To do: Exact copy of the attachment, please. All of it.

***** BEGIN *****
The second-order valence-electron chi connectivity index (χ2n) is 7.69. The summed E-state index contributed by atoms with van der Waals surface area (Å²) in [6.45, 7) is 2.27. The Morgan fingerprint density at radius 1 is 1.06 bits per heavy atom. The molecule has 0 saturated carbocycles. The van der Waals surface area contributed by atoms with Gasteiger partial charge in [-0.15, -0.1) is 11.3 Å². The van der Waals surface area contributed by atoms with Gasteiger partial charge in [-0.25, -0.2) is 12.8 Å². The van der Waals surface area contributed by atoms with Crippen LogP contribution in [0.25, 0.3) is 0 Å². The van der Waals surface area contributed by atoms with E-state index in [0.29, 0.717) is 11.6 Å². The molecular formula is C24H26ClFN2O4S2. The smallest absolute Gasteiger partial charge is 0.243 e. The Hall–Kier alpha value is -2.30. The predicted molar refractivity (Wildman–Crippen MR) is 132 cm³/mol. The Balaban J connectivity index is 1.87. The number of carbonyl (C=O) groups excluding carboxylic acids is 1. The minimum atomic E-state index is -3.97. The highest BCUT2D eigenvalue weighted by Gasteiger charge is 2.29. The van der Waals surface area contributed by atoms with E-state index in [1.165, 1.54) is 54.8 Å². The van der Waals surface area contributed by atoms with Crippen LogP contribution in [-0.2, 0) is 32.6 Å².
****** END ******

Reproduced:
The second-order valence-electron chi connectivity index (χ2n) is 7.69. The summed E-state index contributed by atoms with van der Waals surface area (Å²) in [6.45, 7) is 2.27. The Morgan fingerprint density at radius 1 is 1.06 bits per heavy atom. The molecule has 0 saturated carbocycles. The van der Waals surface area contributed by atoms with Gasteiger partial charge in [-0.15, -0.1) is 11.3 Å². The van der Waals surface area contributed by atoms with Gasteiger partial charge in [-0.25, -0.2) is 12.8 Å². The van der Waals surface area contributed by atoms with Crippen LogP contribution in [0.25, 0.3) is 0 Å². The van der Waals surface area contributed by atoms with E-state index in [0.29, 0.717) is 11.6 Å². The molecular formula is C24H26ClFN2O4S2. The smallest absolute Gasteiger partial charge is 0.243 e. The Hall–Kier alpha value is -2.30. The predicted molar refractivity (Wildman–Crippen MR) is 132 cm³/mol. The Balaban J connectivity index is 1.87. The number of carbonyl (C=O) groups excluding carboxylic acids is 1. The minimum atomic E-state index is -3.97. The highest BCUT2D eigenvalue weighted by Gasteiger charge is 2.29. The van der Waals surface area contributed by atoms with E-state index in [1.165, 1.54) is 54.8 Å². The van der Waals surface area contributed by atoms with Crippen LogP contribution in [-0.2, 0) is 32.6 Å².